How to Interpret Variability in Box Plots

A box plot is a type of plot that displays the five number summary of a dataset, which includes:

  • The minimum value
  • The first quartile (the 25th percentile)
  • The median value
  • The third quartile (the 75th percentile)
  • The maximum value

Here is how a typical box plot looks:

The most common way to measure variation in a box plot is by analyzing the interquartile range.

The interquartile range represents the spread of the middle 50% of the data.

In a box plot, it is represented by the width of the box, which ranges from the first quartile (Q1) to the third quartile (Q3)

variability in box plots

Often we create multiple box plots on one plot to compare the distribution of several datasets at once.

The following example shows how to compare the variability between several box plots in practice.

Note: We prefer to use the interquartile range to measure variability in box plots instead of the range (max value – min value) because the interquartile range is resistant to outliers.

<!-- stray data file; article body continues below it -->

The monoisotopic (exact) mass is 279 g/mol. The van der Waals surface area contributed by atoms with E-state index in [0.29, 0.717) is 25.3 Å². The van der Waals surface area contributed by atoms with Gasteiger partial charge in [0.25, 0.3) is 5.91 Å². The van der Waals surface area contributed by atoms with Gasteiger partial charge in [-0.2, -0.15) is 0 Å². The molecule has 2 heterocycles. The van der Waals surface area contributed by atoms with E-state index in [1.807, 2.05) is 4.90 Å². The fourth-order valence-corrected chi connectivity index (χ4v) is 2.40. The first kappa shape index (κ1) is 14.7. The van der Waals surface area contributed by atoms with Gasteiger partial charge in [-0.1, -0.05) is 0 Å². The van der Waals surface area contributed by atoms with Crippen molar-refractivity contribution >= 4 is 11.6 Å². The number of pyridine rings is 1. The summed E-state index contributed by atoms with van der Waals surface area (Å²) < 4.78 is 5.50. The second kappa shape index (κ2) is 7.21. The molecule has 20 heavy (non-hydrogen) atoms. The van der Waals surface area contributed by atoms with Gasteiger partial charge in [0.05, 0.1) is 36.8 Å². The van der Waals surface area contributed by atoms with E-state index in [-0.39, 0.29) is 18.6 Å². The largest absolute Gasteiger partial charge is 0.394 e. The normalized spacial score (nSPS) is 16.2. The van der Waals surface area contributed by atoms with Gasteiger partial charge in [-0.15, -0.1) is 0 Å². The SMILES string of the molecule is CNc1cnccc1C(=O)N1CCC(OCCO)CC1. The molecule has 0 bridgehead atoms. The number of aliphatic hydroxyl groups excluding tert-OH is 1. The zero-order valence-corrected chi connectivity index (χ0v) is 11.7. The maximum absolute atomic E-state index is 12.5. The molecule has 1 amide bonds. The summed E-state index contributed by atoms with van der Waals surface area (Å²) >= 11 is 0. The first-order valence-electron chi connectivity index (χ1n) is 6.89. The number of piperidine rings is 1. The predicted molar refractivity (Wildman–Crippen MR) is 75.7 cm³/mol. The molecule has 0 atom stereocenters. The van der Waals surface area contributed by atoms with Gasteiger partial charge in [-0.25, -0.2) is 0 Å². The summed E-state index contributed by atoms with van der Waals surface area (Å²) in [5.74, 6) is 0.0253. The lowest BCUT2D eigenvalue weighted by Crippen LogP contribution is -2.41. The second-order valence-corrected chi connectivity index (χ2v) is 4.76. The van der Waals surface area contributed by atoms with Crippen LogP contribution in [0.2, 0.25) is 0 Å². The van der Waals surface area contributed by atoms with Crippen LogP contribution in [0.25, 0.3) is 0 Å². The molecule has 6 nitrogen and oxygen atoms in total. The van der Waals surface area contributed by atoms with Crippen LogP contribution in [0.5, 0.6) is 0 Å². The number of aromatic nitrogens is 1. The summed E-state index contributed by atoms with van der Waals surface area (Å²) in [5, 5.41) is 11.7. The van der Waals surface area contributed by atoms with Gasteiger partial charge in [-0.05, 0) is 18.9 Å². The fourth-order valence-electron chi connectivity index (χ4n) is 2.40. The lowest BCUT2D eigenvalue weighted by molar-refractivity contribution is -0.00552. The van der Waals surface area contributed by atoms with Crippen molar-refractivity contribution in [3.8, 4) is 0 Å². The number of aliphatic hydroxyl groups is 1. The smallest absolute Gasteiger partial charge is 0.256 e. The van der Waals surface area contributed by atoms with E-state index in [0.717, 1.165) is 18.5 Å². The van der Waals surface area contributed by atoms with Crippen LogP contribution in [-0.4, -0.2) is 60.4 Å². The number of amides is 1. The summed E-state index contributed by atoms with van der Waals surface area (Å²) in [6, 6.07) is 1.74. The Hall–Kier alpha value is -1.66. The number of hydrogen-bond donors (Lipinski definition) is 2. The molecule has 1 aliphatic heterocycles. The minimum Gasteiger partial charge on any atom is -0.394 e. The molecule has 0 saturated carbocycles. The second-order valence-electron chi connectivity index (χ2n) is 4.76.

Example: How to Analyze Variability in Box Plots

Suppose we collect data on the points scored by basketball players on three different teams.

Suppose we create the following three side-by-side box plots to visualize the distribution of points scored by players on each of the teams:

From the box plots we can see that Team B has the greatest variation in points scored because they have the greatest distance between the two ends of their box.

The interquartile range for Team B is roughly 21 – 12 = 9.

Conversely, we can see that Team C has the least variation in points scored because their box plot has the least distance between the two ends of the box.

The interquartile range for Team C is roughly 27 – 23 = 4.

This example demonstrates the benefit of using box plots to analyze variability in datasets.

By simply looking at several box plots side by side, we are able to visually compare the variability in the underlying data.

Note: Here is the exact code that we used to generate these side-by-side box plots in R:

#create data frame
df <- data.frame(team=rep(c('A', 'B', 'C'), each=8),
                 points=c(5, 5, 6, 6, 8, 9, 13, 15,
                          11, 11, 12, 14, 15, 19, 22, 24,
                          19, 23, 23, 23, 24, 26, 29, 33))

#create vertical side-by-side boxplots
boxplot(df$points ~ df$team,
        main='Points by Team',

Additional Resources

The following tutorials provide additional information about box plots:

How to Compare Box Plots
How to Identify Skewness in Box Plots
How to Create Side-by-Side Boxplots in R

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